Best Advice: “Have nothing in your house you do not know to be useful, or believe to be beautiful. ” That William Morris quote has helped us let go of things, as well as be truly intentional about the things we bring into our home.

Dream Sources: Lakewood Antiques Market, Kudzu Antiques, Paris on Ponce, Dot & Bo, Restoration Hardware

(Image credit: Selena Kirchhoff)


Exterior: Valspar’s Rushing Stream

Interior: Valspar’s Bright White, semi-gloss

(Image credit: Selena Kirchhoff)


Teal galvanized trunk: HomeGoods

Narwhal print: Brooke Weeber

Chevron doormat: Bed Bath & Beyond

Arrow twill fabric in Storm Grey: Premier Prints

Roam Sweet Home banner: handmade by Julie Puckett

(Image credit: Selena Kirchhoff)


Storage couch: made by Tom Gibbs (Julie’s father)

Couch cushions and pillows made by Beth Gibbs (Julie’s mother)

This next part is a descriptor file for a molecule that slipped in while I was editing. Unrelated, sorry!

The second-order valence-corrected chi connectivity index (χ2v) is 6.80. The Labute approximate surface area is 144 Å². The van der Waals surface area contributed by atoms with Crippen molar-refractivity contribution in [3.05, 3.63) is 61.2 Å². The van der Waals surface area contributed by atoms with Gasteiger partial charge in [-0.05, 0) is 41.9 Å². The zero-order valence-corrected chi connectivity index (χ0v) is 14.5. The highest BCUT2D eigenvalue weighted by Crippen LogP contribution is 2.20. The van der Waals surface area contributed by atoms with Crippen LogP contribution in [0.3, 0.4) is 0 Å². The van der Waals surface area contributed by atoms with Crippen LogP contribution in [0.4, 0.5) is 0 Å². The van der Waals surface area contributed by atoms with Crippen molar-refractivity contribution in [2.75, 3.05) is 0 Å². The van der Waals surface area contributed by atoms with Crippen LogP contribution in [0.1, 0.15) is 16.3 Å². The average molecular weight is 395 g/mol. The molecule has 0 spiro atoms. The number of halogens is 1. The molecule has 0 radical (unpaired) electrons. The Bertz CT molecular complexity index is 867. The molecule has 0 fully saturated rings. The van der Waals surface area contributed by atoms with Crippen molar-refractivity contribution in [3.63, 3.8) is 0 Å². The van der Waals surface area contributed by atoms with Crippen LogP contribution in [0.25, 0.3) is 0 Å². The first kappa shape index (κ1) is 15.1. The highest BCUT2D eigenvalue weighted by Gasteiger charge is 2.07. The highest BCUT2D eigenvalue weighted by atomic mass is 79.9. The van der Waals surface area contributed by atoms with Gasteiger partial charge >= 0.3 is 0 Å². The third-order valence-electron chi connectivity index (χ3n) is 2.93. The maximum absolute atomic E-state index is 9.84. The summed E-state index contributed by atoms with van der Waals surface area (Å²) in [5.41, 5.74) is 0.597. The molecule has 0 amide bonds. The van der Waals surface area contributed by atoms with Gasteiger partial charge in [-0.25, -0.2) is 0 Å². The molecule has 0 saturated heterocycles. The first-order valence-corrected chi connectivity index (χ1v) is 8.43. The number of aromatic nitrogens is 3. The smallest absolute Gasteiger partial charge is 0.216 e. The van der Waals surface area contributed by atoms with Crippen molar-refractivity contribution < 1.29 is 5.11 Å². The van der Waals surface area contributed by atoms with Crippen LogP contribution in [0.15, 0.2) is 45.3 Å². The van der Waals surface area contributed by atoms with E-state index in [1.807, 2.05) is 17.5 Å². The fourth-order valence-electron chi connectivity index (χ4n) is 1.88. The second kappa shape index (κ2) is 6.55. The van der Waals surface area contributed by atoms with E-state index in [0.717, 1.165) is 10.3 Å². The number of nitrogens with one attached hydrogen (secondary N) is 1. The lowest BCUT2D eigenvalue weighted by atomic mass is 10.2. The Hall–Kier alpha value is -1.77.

Teal drum lamp shade: IKEA

Chevron and tribal print pillows: JinStyle

Wood-burning stove: Federal Airtight

Silver antler candlesticks: RR1 Chicago

(Image credit: Selena Kirchhoff)


Fold-down table: made by Andrew Puckett and Tom Gibbs

Side table/bench: Altra Owen

(Image credit: Selena Kirchhoff)


Cabinets: custom-made

Cabinet knobs: World Market

Counters: IKEA

The Pucketts woodcut: Kirsten Allen

Floral, hand-hooked art piece: Beth Gibbs

(Image credit: Selena Kirchhoff)


Drum shade pendant: IKEA

Floral duvet: Magical Thinking

Music is Medicine print: David Hale

Storage bed: custom

Manzanita menorah: West Elm

(Image credit: Selena Kirchhoff)


Folly Beach Pier print: Kaelyn Ryan

Glacier print: Julie Puckett

By Selena Kirchhoff

Curtains: Keepsake Calico

Storage cart: Target

Mason jar lamp pendant: made by Julie Puckett

Sliding fabric panel door covering: IKEA Rosenkalla


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Thanks, Julie and Andrew To keep up with the House Bus, check out their blog